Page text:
“Since, then, you have been raised with Christ, set your hearts on things above, where Christ is, seated at the right hand of God. Set your minds on things above, not on earthly things. For you died, and your life is now hidden with Christ in God.”

What are your counselee’s daily priorities? Where does her mind go? Is her focus on things of eternal value? Is she resting in Christ’s finished work on the Cross and the Father’s personal love for her? What is causing her anxiety? At this point, using the “Discovering Problem Patterns” worksheet as a weekly homework log is helpful in uncovering specific “triggers” that lead her to restrict or fall into a binge-purge episode.

For example, a bulimic woman may feel attacked by her husband’s criticism, conclude that she does not “deserve” food in her stomach and then purge in self-punishment and to numb her hurt feelings. Of course, this will lead to increased depression and feelings of failure and will probably set her up for the next binge. A woman finding victory over and repenting from anorexia may feel frightened by a colleague’s compliment on her recent weight gain—panic—and begin restricting again. The media is a constant source of secular definitions of beauty, and the temptation to vanity is as real to a woman repenting from an eating disorder as “peer pressure” is to a teenager.

Now…Let’s Transform that Mind!

As the counselee becomes increasingly able to recognize these triggers as unbiblical (and even irrational) thinking, she is learning what it means to “take every thought captive to make it obedient to Christ” (2 Corinthians 10:5). She can be challenged to identify specific thought patterns such as: “No one loves me. I may as well go ahead and binge” or “The number on the scale determines my value.”

Then she can begin to counter them with the biblical truth: “God loves me, and I am created in His image. He has promised never to leave me nor forsake me” (Genesis 1:27, Hebrews 13:5). “My value comes from my position in Christ, and He calls me ‘friend.’ My purpose is to live for Him” (John 15:14).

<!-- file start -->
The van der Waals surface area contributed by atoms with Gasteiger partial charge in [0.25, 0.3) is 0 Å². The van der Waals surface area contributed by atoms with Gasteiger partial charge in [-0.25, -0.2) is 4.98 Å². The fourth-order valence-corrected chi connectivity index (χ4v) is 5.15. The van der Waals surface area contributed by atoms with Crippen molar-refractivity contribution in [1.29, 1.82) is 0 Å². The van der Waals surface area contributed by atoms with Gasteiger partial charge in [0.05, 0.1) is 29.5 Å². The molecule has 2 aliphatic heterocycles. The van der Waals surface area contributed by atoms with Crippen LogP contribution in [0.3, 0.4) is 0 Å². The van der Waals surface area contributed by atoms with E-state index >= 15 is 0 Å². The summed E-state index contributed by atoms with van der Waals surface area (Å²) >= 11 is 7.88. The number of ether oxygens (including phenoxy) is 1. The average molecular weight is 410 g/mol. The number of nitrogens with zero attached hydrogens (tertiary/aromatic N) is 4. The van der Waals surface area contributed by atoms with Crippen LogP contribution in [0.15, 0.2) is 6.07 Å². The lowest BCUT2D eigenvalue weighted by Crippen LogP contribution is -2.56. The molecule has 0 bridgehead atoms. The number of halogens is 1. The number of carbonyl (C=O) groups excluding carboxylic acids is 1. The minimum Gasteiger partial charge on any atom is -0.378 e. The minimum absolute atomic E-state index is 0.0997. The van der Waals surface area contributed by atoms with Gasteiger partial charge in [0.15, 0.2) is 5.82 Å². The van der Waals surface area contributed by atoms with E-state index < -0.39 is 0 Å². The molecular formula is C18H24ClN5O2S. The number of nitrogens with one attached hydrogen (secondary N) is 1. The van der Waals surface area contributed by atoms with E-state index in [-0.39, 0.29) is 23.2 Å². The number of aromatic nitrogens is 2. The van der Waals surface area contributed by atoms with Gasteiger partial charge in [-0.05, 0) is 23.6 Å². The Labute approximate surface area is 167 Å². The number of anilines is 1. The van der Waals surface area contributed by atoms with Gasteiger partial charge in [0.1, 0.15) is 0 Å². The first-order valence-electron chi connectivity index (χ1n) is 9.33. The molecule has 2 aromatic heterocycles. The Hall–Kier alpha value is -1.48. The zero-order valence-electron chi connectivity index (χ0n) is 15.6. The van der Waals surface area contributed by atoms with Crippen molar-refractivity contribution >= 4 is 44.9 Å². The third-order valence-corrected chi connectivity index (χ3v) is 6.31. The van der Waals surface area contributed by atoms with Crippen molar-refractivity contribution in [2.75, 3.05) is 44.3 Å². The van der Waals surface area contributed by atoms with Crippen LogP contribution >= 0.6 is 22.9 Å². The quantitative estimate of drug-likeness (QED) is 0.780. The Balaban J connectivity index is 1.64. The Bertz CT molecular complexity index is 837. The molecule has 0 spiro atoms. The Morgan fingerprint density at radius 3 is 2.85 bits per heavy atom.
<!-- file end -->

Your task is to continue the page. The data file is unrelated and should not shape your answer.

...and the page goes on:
The “put on/put off” chapter of the Bible, Ephesians 4, becomes a daily exercise for a woman being transformed in her thinking from an eating disorder. Vanity and fear of man (insecurity, desire for approval, being seen as “the thinnest”) are two heart motives behind anorexia and bulimia. Over the course of counseling, these and other manifestations of pride need to be gently countered with a high view of God and an accurate view of herself (a dearly beloved daughter in need of a Savior). God is often viewed as angry or distant by women struggling with addictions. Hebrews 4:14 is helpful to illustrate that Christ does understand her weakness and sin and is willing to strengthen her.

The Role of Grace

Moralism, at its core, is human nature’s attempt to make ourselves “right” in our own eyes. We do this by steps, rules, and how-to lists—often making our own “rules” on what it means to be good, successful, or attractive. Of course, this sets us up for failure as we will inevitably break one (or possibly all) of our self-imposed rules. Perfectionism—trying to attain works-righteousness by our own standard—flies in the face of the gospel.

“If being ‘thin’ is good, ‘thinner’ is better,” the inner taskmaster screams. “Spartan” eating habits and exercise regimes can take on a life of their own.

The Rest of the Story of Victory in Christ

Eating-disordered women are notoriously perfectionistic by nature. What “works of the law” do they create for themselves, and how do we counsel them? We will examine perfectionism and how to speak grace to anorexic and bulimic believers in Part 2.

Book Review: Redeemed From the Pit

rftpThis review of my first book, “Redeemed from the Pit: Biblical Repentance and Restoration from the Bondage of Eating Disorders” (Calvary Press, 2011 (c) ) was written by Amelia Arnold. You can read the original at her blog, The Sacred Pursuit. **************

Redeemed From the Pit: Biblical Repentance and Restoration From the Bondage of Eating Disordersby Marie Notcheva

Interior Publications, imprint of Calvary Press, 2011

Forward is written by Martha Peace

Marie is a certified Biblical Counselor under Jay Adams’ Biblical counseling program.

Marie’s Blog: http://redeemedfromthepit.blogspot.com/

Video testimony: https://www.youtube.com/watch?v=rPOHvay61Lc